For more than a decade, the CDC has been claiming that there are more than 200,000 estimated hospitalizations and at least 36,000 deaths contributed to influenza every year in the United States.Now the CDC is saying that 80,000 Americans died of the flu in 2017. This would exceed the causes of death by car accidents or cancer or all of the other most likely causes of deaths in the United States. That averages out to 219 people dying every day from the flu, but since influenza is most prevalent in October and November we would be seeing about 450 to 500 deaths a day within the flu season.

Related: How To Heal Your Gut

These numbers are radically inaccurate. Huffington Post in Canada reports:

According to the National Vital Statistics System in the U.S., for example, annual flu deaths in 2010 amounted to just 500 per year — fewer than deaths from ulcers (2,977), hernias (1,832) and pregnancy and childbirth (825), and a far cry from the big killers such as heart disease (597,689) and cancers (574,743). The story is similar in Canada, where unlikely killers likewise dwarf Statistics Canada’s count of flu deaths.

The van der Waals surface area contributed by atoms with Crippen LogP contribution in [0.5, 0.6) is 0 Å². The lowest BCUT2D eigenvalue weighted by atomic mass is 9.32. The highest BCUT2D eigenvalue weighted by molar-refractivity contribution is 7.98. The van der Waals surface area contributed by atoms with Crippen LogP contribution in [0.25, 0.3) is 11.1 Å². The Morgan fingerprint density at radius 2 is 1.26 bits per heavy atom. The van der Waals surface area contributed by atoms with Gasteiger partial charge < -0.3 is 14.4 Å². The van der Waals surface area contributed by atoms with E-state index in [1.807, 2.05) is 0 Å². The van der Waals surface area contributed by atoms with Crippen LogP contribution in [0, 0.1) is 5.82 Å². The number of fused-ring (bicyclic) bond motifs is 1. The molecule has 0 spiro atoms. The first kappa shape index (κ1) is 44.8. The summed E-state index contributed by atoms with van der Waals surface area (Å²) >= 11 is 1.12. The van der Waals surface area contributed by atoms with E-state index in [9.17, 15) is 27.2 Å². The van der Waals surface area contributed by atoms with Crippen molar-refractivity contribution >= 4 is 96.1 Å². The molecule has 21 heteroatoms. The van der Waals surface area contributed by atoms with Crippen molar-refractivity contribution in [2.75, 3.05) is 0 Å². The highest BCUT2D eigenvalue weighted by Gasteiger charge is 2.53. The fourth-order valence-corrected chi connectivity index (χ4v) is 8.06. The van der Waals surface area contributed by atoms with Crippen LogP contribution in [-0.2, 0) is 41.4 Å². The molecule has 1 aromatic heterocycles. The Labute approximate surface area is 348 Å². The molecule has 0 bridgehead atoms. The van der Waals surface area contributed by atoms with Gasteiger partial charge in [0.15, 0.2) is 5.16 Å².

“Even that 500 figure for the U.S. could be too high, according to analyses in authoritative journals such as the American Journal of Public Health and the British Medical Journal. Only about 15-20 per cent of people who come down with flu-like symptoms have the influenza virus — the other 80-85 per cent actually caught rhinovirus or other germs that are indistinguishable from the true flu without laboratory tests, which are rarely done. In 2001, a year in which death certificates listed 257 Americans as having died of flu, only 18 were positively identified as true flus. The other 239 were simply assumed to be flus and most likely had few true flus among them.